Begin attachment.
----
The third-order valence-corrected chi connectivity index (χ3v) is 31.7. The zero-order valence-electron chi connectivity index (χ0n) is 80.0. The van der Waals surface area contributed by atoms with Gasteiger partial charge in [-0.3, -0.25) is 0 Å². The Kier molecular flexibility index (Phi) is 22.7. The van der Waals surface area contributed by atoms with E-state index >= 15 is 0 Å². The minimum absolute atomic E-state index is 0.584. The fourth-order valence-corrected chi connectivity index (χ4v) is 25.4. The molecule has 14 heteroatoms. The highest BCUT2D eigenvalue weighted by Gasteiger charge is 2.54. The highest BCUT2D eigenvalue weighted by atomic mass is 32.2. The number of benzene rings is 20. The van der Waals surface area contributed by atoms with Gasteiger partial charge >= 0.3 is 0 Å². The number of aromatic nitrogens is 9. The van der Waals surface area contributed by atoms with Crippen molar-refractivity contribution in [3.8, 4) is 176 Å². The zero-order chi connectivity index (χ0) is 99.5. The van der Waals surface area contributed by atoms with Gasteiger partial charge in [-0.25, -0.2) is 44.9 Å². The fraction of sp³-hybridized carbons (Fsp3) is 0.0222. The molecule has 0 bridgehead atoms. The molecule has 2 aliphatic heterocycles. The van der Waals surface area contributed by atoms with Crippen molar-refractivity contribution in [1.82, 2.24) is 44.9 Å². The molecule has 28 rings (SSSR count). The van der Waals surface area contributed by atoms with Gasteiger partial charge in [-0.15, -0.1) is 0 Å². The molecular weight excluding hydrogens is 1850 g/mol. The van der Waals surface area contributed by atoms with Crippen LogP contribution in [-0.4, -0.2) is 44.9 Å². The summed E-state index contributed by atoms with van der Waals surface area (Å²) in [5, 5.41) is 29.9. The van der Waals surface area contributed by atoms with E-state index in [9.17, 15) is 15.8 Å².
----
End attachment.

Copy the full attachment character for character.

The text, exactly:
The third-order valence-corrected chi connectivity index (χ3v) is 31.7. The zero-order valence-electron chi connectivity index (χ0n) is 80.0. The van der Waals surface area contributed by atoms with Gasteiger partial charge in [-0.3, -0.25) is 0 Å². The Kier molecular flexibility index (Phi) is 22.7. The van der Waals surface area contributed by atoms with E-state index >= 15 is 0 Å². The minimum absolute atomic E-state index is 0.584. The fourth-order valence-corrected chi connectivity index (χ4v) is 25.4. The molecule has 14 heteroatoms. The highest BCUT2D eigenvalue weighted by Gasteiger charge is 2.54. The highest BCUT2D eigenvalue weighted by atomic mass is 32.2. The number of benzene rings is 20. The van der Waals surface area contributed by atoms with Gasteiger partial charge >= 0.3 is 0 Å². The number of aromatic nitrogens is 9. The van der Waals surface area contributed by atoms with Crippen molar-refractivity contribution in [3.8, 4) is 176 Å². The zero-order chi connectivity index (χ0) is 99.5. The van der Waals surface area contributed by atoms with Gasteiger partial charge in [-0.25, -0.2) is 44.9 Å². The fraction of sp³-hybridized carbons (Fsp3) is 0.0222. The molecule has 0 bridgehead atoms. The molecule has 2 aliphatic heterocycles. The van der Waals surface area contributed by atoms with Crippen molar-refractivity contribution in [1.82, 2.24) is 44.9 Å². The molecule has 28 rings (SSSR count). The van der Waals surface area contributed by atoms with Gasteiger partial charge in [-0.15, -0.1) is 0 Å². The molecular weight excluding hydrogens is 1850 g/mol. The van der Waals surface area contributed by atoms with Crippen LogP contribution in [-0.4, -0.2) is 44.9 Å². The summed E-state index contributed by atoms with van der Waals surface area (Å²) in [5, 5.41) is 29.9. The van der Waals surface area contributed by atoms with E-state index in [9.17, 15) is 15.8 Å².